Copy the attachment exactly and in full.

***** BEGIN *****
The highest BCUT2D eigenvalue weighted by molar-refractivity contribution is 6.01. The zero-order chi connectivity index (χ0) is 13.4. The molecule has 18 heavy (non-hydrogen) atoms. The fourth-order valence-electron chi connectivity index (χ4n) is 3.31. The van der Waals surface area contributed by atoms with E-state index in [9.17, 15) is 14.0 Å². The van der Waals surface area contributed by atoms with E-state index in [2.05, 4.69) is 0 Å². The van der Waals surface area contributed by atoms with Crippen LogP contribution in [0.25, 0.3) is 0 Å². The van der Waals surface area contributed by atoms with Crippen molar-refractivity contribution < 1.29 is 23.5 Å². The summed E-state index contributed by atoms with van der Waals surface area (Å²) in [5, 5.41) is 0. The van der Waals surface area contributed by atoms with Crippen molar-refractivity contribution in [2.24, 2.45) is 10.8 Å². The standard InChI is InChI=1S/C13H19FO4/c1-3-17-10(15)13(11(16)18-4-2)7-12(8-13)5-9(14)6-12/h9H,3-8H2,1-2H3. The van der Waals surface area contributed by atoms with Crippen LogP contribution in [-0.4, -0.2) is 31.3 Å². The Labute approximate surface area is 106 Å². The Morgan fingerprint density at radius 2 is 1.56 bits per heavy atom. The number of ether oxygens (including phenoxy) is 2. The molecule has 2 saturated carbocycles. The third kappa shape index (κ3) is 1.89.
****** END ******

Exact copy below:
The highest BCUT2D eigenvalue weighted by molar-refractivity contribution is 6.01. The zero-order chi connectivity index (χ0) is 13.4. The molecule has 18 heavy (non-hydrogen) atoms. The fourth-order valence-electron chi connectivity index (χ4n) is 3.31. The van der Waals surface area contributed by atoms with E-state index in [9.17, 15) is 14.0 Å². The van der Waals surface area contributed by atoms with E-state index in [2.05, 4.69) is 0 Å². The van der Waals surface area contributed by atoms with Crippen LogP contribution in [0.25, 0.3) is 0 Å². The van der Waals surface area contributed by atoms with Crippen molar-refractivity contribution < 1.29 is 23.5 Å². The summed E-state index contributed by atoms with van der Waals surface area (Å²) in [5, 5.41) is 0. The van der Waals surface area contributed by atoms with Crippen molar-refractivity contribution in [2.24, 2.45) is 10.8 Å². The standard InChI is InChI=1S/C13H19FO4/c1-3-17-10(15)13(11(16)18-4-2)7-12(8-13)5-9(14)6-12/h9H,3-8H2,1-2H3. The van der Waals surface area contributed by atoms with Crippen LogP contribution in [-0.4, -0.2) is 31.3 Å². The Labute approximate surface area is 106 Å². The Morgan fingerprint density at radius 2 is 1.56 bits per heavy atom. The number of ether oxygens (including phenoxy) is 2. The molecule has 2 saturated carbocycles. The third kappa shape index (κ3) is 1.89.